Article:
Wednesday, September 28, 2005

Animation tech stuff

Stop-motion coaxes 'Corpse Bride,' 'Gromit' to life
By Scott Bowles, USA TODAY
Stop-motion has the green light again in Hollywood.

Tiny moves: Animator Phil Dale painstakingly adjusts Victor Van Dort, the star character voiced by Johnny Depp in Corpse Bride.
Warner Bros.

The decades-old form of animation, in which models are moved infinitesimally in front of still cameras, is enjoying a high-profile comeback with two movies.

Tim Burton's Corpse Bride opened nationwide Friday, raking in $19.1 million for the largest September opening of any Warner Bros. film. On Oct. 7, Wallace & Gromit: The Curse of the Were-Rabbit arrives in theaters.

And the art form, which helped bring the giant ape to life in 1933's King Kong, is thriving on such television shows as Nickelodeon's Bob the Builder and Disney Channel's Koala Brothers.

"I always laugh when I hear that a form of animation is dying," says Mike Johnson, co-director of Corpse Bride. "They've been saying for years that stop-motion is dead. But a few of us are still around."

Indeed, it seemed that traditional animation was on the way out when the computer-generated cartoon Toy Story hit screens in 1995 and took in $191.8 million.

But instead of sounding the death knell for stop-motion, computers have led the resurgence.
Computers helped clear blemishes and flaws in the clay bird puppets that populated 2000's Chicken Run, which grossed $106.8 million.

In Corpse Bride and Gromit, computer-generated animation helped remove rods that suspended models in midair and created starry-skied backdrops.

"We can do things that we never could before," says Wallace director Nick Park. "Stop-motion lets you build tiny little worlds, and computers make that world even more believable."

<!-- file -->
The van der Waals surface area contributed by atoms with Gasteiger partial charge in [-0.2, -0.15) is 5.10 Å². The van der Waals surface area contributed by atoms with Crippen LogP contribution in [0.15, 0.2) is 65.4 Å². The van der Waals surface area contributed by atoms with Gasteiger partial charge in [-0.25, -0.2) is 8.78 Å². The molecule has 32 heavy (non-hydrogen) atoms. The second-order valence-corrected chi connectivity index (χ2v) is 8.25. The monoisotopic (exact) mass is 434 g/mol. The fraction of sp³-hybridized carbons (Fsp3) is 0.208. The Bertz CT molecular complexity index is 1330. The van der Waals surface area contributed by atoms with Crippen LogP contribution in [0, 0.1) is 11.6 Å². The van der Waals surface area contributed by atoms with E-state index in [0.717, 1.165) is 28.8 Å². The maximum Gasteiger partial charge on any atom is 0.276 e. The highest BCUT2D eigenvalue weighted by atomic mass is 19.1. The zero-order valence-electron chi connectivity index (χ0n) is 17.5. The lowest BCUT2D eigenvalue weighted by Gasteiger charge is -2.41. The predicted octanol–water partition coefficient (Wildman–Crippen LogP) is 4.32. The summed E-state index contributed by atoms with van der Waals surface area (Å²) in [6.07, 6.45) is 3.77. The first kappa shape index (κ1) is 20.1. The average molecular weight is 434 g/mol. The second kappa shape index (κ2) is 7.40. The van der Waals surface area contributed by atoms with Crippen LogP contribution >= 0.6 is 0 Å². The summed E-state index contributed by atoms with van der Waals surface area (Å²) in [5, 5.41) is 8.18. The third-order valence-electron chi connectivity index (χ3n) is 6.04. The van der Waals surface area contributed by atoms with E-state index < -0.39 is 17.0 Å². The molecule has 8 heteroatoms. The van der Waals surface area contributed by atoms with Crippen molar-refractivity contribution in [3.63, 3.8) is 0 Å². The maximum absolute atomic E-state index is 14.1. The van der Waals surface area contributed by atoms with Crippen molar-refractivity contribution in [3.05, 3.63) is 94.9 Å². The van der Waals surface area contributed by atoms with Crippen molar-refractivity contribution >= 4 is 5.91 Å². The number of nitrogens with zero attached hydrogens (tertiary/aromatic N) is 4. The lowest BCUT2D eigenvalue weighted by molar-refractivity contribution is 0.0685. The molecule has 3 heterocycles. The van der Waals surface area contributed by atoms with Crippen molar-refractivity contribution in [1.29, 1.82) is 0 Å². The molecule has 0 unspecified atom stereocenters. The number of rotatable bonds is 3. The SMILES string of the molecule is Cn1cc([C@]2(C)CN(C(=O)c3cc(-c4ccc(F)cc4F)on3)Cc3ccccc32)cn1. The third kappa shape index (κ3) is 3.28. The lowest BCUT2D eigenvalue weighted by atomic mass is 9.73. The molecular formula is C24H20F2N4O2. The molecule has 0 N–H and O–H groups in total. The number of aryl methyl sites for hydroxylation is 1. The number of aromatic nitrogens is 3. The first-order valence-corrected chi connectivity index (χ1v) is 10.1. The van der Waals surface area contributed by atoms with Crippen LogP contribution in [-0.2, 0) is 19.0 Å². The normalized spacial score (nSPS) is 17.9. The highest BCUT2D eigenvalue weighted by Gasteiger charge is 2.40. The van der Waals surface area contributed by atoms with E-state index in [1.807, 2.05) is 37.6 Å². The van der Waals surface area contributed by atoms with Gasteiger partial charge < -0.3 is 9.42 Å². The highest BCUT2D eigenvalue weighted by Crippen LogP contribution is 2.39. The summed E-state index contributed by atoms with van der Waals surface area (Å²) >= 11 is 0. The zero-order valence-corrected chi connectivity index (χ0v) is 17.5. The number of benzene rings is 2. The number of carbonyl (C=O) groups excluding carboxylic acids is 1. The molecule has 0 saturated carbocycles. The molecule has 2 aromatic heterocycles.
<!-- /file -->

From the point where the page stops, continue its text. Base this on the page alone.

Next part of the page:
It's also cheaper. A stop-motion film typically costs $30 million to $50 million, while a big-studio CGI movie costs closer to $80 million. Bride cost about $40 million; Gromit was $30 million.
But even with the help of digital technology, stop-motion is a painstaking process that has gone virtually unchanged over the decades.

Models, typically made of clay or plastic and stretched over metal armatures, are moved fractions of an inch as digital cameras snap time-lapse photos. It typically takes 24 movements and photographs to capture one second of footage.

A full-length movie such as Gromit usually takes more than two years to complete.

"Anyone who does it has to be a bit insane," Park says.

"You need to find things like having your actors move 2 inches in a day pretty exciting." EDITOR’S NOTE: COMPARED TO WHAT SOME OF US DO FOR A LIVING, THIS SOUNDS LIKE A STUNNING IMPROVEMENT.

Peter Curtis, executive producer of Koala Brothers, says that although other forms of animation are less time-consuming, there's a realism to stop-motion that ink or computer graphics can't match.

"Children seem to respond to stop-motion more than other animation," says Curtis, whose show features two koalas that pilot a plane across Australia's Outback to help their friends.

"Because stop-motion characters are three-dimensional, they have a more realistic look to them. I think kids believe that their dolls are coming alive."

Some directors feel the same way, Johnson says.

"Most of us are those nerds who took their G.I. Joes out and moved them around in front of their 8-millimeter cameras," he says. "There's just something magical about seeing a physical object move about with grace. It's an ancient craft, but I think it will be around as long as the movies are." EDITOR’S NOTE: IF “CORPSE BRIDE” IS ANY INDICATION, YES IT WILL. (WONDERFUL, CHARMING, DELIGHTFUL MOVIE).


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